The price is right for art collection

Till receipts are to be displayed as art by a man who hopes to create the world's most expensive installation.

Glasgow born artist Richard Yee aims to fill a wall at Edinburgh‘s Assembly Rooms with tens of thousands ofshop receipts in a bid to catalogue patterns of consumption in the city.

He is appealing to local people to send collections of receipts in to the venue to help him out. ‘It is a kind of documentary. the aim is to document a couple of months in Edinburgh.’ says Yee. who has just graduated in fine art from Edinburgh University and the College of Art.

He argues receipts tell hidden stories: ‘A friend who works in a pub was asked by a woman one day “do you remember this blond guy who came in yesterday?“ She turned out to have found one of the pubs receipts in his jacket. He had been cheating on her.

‘She's now started divorce proceedings.‘ Yee relates. although he admits such tales aren‘t usually obvious from a grubby scrap oftill roll. ‘You can‘t tell the story. I'll just leave it to people's imagination.‘

Once the receipts are gathered. he will tot up their value. ‘I want to calculate the total amount spent it might be the most expensive work of art ever!‘

Yee has been responsible for other unusual installations. most notably a college project on abusive names. He collected hundreds and displayed them on a memorial-style wall.

It led indirectly to his current project. ‘l was giving out badges. and someone from the Assembly Rooms was so taken with his ‘anal retentive' badge that he called me up. and I got the show.‘ Yee explains.

A spokeswoman for the Assembly Rooms said the exhibition was part of the venue's Assembly Li ve.’ programme: ‘We always invite four students from Edinburgh College of Art to do installations. but we have had hundreds of responses to Richard's mail-shot. The receipts are piling up.’ It isn‘t just the public who are taken with the idea. ‘All the staff come in and put their receipts in a box every moming.‘ she added. (Stephen Naysmith)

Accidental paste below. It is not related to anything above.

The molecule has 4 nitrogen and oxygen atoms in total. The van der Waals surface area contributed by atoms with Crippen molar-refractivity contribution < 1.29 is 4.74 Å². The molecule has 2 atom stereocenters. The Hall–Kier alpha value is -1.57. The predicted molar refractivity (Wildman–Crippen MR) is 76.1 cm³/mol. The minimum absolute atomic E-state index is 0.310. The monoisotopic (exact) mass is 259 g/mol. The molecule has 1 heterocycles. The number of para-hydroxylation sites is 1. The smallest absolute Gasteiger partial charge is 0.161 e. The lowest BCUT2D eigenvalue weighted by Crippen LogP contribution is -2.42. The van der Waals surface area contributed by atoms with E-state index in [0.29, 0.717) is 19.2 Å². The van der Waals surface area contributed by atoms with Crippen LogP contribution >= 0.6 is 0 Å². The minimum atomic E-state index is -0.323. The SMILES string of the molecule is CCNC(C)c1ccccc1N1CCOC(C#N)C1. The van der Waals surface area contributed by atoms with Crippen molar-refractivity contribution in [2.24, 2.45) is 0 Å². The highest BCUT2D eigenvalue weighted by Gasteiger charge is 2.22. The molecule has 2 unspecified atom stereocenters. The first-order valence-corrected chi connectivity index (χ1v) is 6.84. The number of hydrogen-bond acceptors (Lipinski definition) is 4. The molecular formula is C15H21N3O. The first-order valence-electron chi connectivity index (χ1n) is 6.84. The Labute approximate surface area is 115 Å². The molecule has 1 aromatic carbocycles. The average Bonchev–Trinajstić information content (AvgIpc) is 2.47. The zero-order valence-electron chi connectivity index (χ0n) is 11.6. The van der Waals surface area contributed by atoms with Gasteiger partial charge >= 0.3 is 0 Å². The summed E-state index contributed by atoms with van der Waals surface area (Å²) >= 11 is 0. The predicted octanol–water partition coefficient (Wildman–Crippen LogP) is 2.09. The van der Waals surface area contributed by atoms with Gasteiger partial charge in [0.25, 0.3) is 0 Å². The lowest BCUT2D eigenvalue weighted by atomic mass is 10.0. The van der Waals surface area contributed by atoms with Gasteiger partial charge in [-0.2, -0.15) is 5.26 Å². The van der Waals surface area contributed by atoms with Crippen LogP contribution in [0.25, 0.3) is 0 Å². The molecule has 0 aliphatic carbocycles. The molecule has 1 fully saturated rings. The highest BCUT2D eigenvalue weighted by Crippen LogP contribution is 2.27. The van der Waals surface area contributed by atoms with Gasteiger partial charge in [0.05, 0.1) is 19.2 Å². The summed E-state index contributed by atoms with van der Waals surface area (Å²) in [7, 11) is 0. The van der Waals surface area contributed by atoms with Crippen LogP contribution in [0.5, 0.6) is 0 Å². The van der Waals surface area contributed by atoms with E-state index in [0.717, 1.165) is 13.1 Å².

Scotsman keeps the faith, despite Neil move

Scotsman statt have given a guarded welcome to the appointment of lormer Sunday Times editor Andrew Heil as editor in chiet at European Press Holdings.

The group owns The Scotland on Sunday and Edinburgh Evening News as well as The Scotsman. The mood in the ottices ot the three newspapers is one of qualitied optimism.

As well as excitement at the arrival at a man who is a big name in journalism, there is a teeling that changes at the titles are tinally underway.

last week European Press Holdings announced a planning application tor new premises in Edinburgh - a move tor the three newspapers has been mooted tor many years, but never realised.

The company is in the process ot rebuilding itself, according to deputy

editor of The Scotsman Alan Taylor.

‘The company was run down by its previous owners, stripped back to the bare minimum,’ he said, claiming readers would notice ditterences in The Scotsman due to Hell’s arrival.

‘We already have plans lor several signiticant changes within the next tew months and some will be down to ideas Andrew Neil teeds into the paper’

Anxieties have been raised about Heil’s political views: he is known to be an opponent of devolution, while The Scotsman has a pro-devolution policy.

Neil himself has not commented on the divergence ot views, but did refer to the importance of the issue. ‘I am particularly excited to be involved with three Edinburgh-based newspapers at a time when Scottish allairs look likely to be moving to the

centre at the national debate,’ he said.

‘I look torward to working closely with all the editors to develop their excellent newspapers into even stronger publications than they already are,’ he added.

Taylor said Heil’s background and experience would be a boost to the paper’s coverage, regardless ot his politics: ‘Andrew Neil is an individual with his own point at view, but the paper’s direction is very clear. We are not political, but we support the creation of Scottish parliament within the union. The owners accept that when they bought the paper, and Andrew Neil accepted that by becoming editor in chiet.’

He insisted The Scotsman’s stance on devolution would not change. ‘We have been a devolutionary newspaper tor 100 years. We don’t ll-turn.’ (Stephen Naysmith)

Bill Posters will no longer be prosecuted